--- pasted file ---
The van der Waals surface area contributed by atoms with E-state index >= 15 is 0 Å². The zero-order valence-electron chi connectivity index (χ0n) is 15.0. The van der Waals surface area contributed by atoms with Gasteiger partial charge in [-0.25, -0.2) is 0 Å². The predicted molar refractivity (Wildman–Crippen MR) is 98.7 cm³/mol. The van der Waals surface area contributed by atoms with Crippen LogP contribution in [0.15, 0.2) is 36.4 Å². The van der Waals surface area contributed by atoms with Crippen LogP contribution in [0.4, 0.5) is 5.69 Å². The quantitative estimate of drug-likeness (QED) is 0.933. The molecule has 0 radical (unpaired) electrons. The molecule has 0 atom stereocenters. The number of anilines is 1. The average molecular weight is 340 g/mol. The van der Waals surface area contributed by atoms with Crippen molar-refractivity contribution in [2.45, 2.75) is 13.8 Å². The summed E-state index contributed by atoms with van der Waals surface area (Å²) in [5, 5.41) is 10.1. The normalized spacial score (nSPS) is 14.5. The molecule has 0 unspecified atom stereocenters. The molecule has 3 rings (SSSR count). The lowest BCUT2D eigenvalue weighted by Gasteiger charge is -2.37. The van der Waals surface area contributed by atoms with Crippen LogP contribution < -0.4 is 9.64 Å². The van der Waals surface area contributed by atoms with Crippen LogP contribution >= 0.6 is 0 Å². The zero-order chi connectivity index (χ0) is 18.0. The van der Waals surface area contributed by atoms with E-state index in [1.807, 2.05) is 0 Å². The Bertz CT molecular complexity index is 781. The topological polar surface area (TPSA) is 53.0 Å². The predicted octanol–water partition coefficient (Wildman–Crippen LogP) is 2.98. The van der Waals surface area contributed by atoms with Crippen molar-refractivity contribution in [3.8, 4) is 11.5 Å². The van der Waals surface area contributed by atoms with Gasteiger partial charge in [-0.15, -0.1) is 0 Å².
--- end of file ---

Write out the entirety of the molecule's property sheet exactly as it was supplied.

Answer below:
The van der Waals surface area contributed by atoms with E-state index >= 15 is 0 Å². The zero-order valence-electron chi connectivity index (χ0n) is 15.0. The van der Waals surface area contributed by atoms with Gasteiger partial charge in [-0.25, -0.2) is 0 Å². The predicted molar refractivity (Wildman–Crippen MR) is 98.7 cm³/mol. The van der Waals surface area contributed by atoms with Crippen LogP contribution in [0.15, 0.2) is 36.4 Å². The van der Waals surface area contributed by atoms with Crippen LogP contribution in [0.4, 0.5) is 5.69 Å². The quantitative estimate of drug-likeness (QED) is 0.933. The molecule has 0 radical (unpaired) electrons. The molecule has 0 atom stereocenters. The number of anilines is 1. The average molecular weight is 340 g/mol. The van der Waals surface area contributed by atoms with Crippen molar-refractivity contribution in [2.45, 2.75) is 13.8 Å². The summed E-state index contributed by atoms with van der Waals surface area (Å²) in [5, 5.41) is 10.1. The normalized spacial score (nSPS) is 14.5. The molecule has 0 unspecified atom stereocenters. The molecule has 3 rings (SSSR count). The lowest BCUT2D eigenvalue weighted by Gasteiger charge is -2.37. The van der Waals surface area contributed by atoms with Crippen LogP contribution < -0.4 is 9.64 Å². The van der Waals surface area contributed by atoms with Crippen LogP contribution >= 0.6 is 0 Å². The zero-order chi connectivity index (χ0) is 18.0. The van der Waals surface area contributed by atoms with E-state index in [1.807, 2.05) is 0 Å². The Bertz CT molecular complexity index is 781. The topological polar surface area (TPSA) is 53.0 Å². The predicted octanol–water partition coefficient (Wildman–Crippen LogP) is 2.98. The van der Waals surface area contributed by atoms with Crippen molar-refractivity contribution in [3.8, 4) is 11.5 Å². The van der Waals surface area contributed by atoms with Gasteiger partial charge in [-0.15, -0.1) is 0 Å².